This is the second post of our three-part series on the impact of COVID-19 on economic inequality during 2020. Last week we looked at how workers across distinct, wage-earning groups fared, during both the early stages of the economic meltdown, and the subsequent recovery period.

Today, we take a look at the inequality story through a different lens. Specifically, what were the economic and racial differences between those who had to continue working away from home (i.e. commuting), versus those could work from home.

In the early stages of the pandemic, we saw the workplace being impacted by a combination of governmental policies, such as shelter-in-place, and voluntary actions. Numerous states went into significant levels of lockdown, essentially resulting in three categories of workers:

  • Those who could work remotely from a home office, which were typically business professionals like programmers, accountants, marketing executives, etc.
  • Those who had to work on-site for “essential businesses“ which ranged from workers in healthcare to construction to agriculture, to name a few.
  • Those who worked in industries/occupations that were, to a large extent, shut down, notably hospitality, leisure and restaurants.

As we have been documenting for nearly a year in ECONOMETRIX, RDS’s Tableau Public data visualization series, this third group of workers disproportionately bore the brunt of the economic crisis precipitated by COVID-19. By April, unemployment in food service, for example, surpassed a staggering 40 percent. And, of course, in LAST WEEK’S POST, we detailed how those types of service occupations, in particular, are populated by low-wage workers who, for the most part, did not experience the same recovery as other wage-earning groups.

Again, in this post, we are pulling from a recent analysis published by the New York Federal Reserve’s Liberty Street Economics (LSE) group.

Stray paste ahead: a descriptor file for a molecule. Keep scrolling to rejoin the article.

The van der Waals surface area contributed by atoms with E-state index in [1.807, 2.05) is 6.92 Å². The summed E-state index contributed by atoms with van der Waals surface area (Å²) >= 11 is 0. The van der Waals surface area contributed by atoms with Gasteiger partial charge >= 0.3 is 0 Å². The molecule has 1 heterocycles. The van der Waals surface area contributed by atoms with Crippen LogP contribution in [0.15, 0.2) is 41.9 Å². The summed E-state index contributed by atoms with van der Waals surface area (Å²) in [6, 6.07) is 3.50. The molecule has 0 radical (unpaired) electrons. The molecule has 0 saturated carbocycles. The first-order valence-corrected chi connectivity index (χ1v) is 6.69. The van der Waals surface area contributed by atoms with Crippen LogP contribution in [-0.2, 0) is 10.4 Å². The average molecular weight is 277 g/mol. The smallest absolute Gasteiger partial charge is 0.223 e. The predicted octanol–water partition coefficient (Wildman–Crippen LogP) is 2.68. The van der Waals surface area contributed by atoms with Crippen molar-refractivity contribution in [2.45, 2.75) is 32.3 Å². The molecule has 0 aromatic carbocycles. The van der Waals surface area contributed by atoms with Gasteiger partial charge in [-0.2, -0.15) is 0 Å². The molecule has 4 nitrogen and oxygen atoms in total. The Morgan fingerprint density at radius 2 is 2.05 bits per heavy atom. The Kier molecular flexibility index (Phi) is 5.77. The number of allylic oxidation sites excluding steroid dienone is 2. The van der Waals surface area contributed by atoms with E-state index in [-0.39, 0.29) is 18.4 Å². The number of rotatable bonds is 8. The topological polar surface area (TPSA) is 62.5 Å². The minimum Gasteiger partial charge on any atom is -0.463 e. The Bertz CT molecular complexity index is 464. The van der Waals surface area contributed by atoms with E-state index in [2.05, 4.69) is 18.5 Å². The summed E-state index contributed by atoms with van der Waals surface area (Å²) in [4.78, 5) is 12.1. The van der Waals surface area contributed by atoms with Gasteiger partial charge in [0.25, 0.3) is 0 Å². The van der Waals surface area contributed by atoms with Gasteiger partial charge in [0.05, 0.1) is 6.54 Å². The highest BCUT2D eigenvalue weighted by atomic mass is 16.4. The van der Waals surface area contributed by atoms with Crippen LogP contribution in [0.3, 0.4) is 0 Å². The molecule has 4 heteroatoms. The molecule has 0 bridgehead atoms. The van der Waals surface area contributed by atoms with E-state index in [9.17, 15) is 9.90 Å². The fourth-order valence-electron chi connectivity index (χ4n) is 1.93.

To determine differences in commuting patterns, LSE employed aggregated and anonymized cell-phone mobility data from SafeGraph. So, for example, they were able to identify two groups using county-level cell-phone mobility:

  • Full-time workers: A device leaves home at 8AM on weekdays, goes to the same location, and returns home at 6PM.
  • Part-time workers: A device that is seen to spend 3-4 hours during the workday at a location other than home.

They then used this data to identify the work-from-home and commuting-to-work patterns, before and after the start of the pandemic.

Finally, the LSE report looked at part-time commuting by race. As you see from the chart below, there is no perceptible difference the commuting patterns between MM and non-MM workers throughout the entirety of 2020.


The first graph below tracks commuting differences by income levels for full-time workers between January 1, 2020 and January 31, 2021. As you can see, pre-pandemic, there is no difference in the number of devices at work full-time between lower and upper income workers.

Of course, the story changes in March as states began to implement shelter-in-place mandates. We see a dramatic decline in all devices going to work starting about March 15. But the decline is much more pronounced for higher income workers, suggesting they have much great flexibility to work from home. This work-from-home gap between upper and lower income groups remained consistent throughout 2020, into 2021.

The graph below looks at the story with regard to those identified as part-time workers. Again, we see a similar pattern, with no difference in commuting pre-pandemic, ad a steep decline beginning in mid-March. Still, comparatively speaking, upper income workers, even those doing part-time work, commute less (i.e. work from home more) than their lower-income counterparts.


In addition to income differences, the LSE study looked at differences in commuting in terms of race.

The graph below looks at the relationship between race and commuting with regard to full-time work. Note, that pre-pandemic, there was already a commuting gap between full-time workers who are from majority-minority (MM) counties and non-MM counties. 

As we saw with the income analysis above, once COVID restrictions began to kick in, there was precipitous decline in commuting for both MM and non-MM workers, with no gap between the two groups. The commuting gap begins to form in April, showing that workers from MM counties were returning to a formal workplace in greater numbers than non-MM workers.

Finally, the LSE report looked at part-time commuting by race. As you see from the chart below, there is no perceptible difference the commuting patterns between MM and non-MM workers throughout the entirety of 2020.

This analysis clearly shows that those workers in lower-income Black/Hispanic-majority counties were much less able to substitute work-at-home for work-away-from-home. This, of course, might explain why these demographic groups had higher incidences of COVID cases than the general population.

In our next post in this series, we look at how Black and White workers moved between unemployment and employment, as the 2020 economic recovery started to take hold.


To learn more about Recovery Decision Science contact:

Kacey Rask : Vice-President, Portfolio Servicing

[email protected] / 513.489.8877, ext. 261